Kane & Lynch 2: Dog Days
When Kane steps into frame for the first time, he displays the body language of a sullen, defeated man. His clothes are disheveled, he’s poorly groomed, and he is clearly lost to the world. Lynch, on the other hand, while still in dire need of a shampooing, is uncharacteristically calm, almost beaming with life. We’re led to believe that he’s found his lot in life in Shanghai, the setting for Kane & Lynch 2: Dog Days.
The reunion of these two trigger-happy maniacs is sharp of tongue, as expected, yet has a sense of sincerity. Kane and Lynch have changed in their time apart, yet it’s clear that neither is comfortable in their new skin.
Before Kane can check in to his hotel, Lynch asks if he can run an errand first. This errand begins with Lynch kicking in a door and ends with the game’s credits rolling. Any notion that the characters have evolved is stripped away once the bullets start flying.
Kane & Lynch 2: Dog Days is a relentless yet faceless shooter. The protagonists’ personalities – which were prominently on display in the first game – are muffled under the constant rattle of machine guns. The entire game is one long firefight, giving little time for the player or plot to breathe. The interesting personality flaws of Kane and Lynch rarely bleeds into the action, but we know that in their time apart, they’ve both learned how to shoot a gun properly.
Most of the firefights are intense tests of skill that nicely mix up the weapons and ranges. Your foes, which are either poorly dressed gangsters or Shanghai police, are intelligent enough to flank in the larger environments, and recognize the fastest and safest route to cover. However, they have problems reading player movements in cooperative play (either split-screen or online). On occasion, when my teammate and I would shift position, enemies would run into the middle of the fray or would try to position themselves in the same cover location as another enemy. Rather than moving to a different spot, their body joins with their teammate, creating a glitch-tastic visual. This problem also occurs with your teammate in single-player.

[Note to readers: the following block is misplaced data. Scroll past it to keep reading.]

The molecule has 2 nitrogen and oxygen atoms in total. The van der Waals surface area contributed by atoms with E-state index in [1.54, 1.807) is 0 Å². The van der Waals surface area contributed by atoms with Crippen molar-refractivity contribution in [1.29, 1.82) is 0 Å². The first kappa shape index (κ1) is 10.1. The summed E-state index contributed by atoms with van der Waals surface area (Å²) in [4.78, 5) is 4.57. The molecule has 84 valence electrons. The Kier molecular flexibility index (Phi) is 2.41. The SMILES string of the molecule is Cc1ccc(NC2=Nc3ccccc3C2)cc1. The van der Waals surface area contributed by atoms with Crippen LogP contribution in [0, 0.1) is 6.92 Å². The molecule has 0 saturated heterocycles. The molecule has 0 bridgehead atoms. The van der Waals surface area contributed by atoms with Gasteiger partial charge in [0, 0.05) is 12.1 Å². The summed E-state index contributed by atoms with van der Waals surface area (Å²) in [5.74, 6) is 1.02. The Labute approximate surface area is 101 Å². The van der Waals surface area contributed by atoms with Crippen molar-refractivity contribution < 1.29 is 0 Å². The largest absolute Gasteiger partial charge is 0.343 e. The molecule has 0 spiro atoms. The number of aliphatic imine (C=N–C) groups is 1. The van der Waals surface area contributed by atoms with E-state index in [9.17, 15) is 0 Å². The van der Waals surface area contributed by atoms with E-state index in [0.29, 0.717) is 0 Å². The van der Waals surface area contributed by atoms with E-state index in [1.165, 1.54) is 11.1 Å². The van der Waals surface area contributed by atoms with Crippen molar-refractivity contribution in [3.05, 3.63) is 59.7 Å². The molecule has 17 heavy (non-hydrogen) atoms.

Kane and Lynch: Dog Days earns the right to be a called a respectable shooter. It doesn’t earn the right to be called a respectable game. The lack of face time with the characters isn’t the only bewildering omission. None of the levels have a pulse. Outside of one exciting helicopter-based moment, every fight can be classified as a by-the-numbers shootout. The result is a game that feels more like a carnival shooting gallery than a gritty adventure.
I hate to say it, but the true star of this game is the camerawork. Designed to mimic a poorly recorded YouTube video, the camera is intentionally imperfect. Shots are framed poorly, off-screen light sources bleach the image quality, and artifacting and distortion occur when the camera is jostled. As odd as this is going to sound, the grungy effect is beautifully realized.
If your interest lies outside of single-player or co-op, Dog Days offers a much deeper multiplayer experience than the first game. Fragile Alliance, the mode that starts with players working a heist together then possibly turning against each other, is heightened by a better selection of maps, not to mention gunplay that actually works. A variation on Fragile Alliance called Undercover Cop also delivers a thrilling experience, as players know one of their own will surely turn on them. Enjoyable deathmatching is also offered in the new Cops & Robbers mode, although it doesn’t have much in terms of progression outside of achievements and trophies.
If your preference is single-player or co-op, Dog Days’ lack of personality (both in the characters and on the battlefield) results in one of the blandest shooters out there. Given how little the story matters, Mickey Mouse and Donald Duck could have been swapped in as the protagonists and I probably wouldn’t have noticed. Corners are even cut on the ending, leaving the story wide open with no hint of resolution.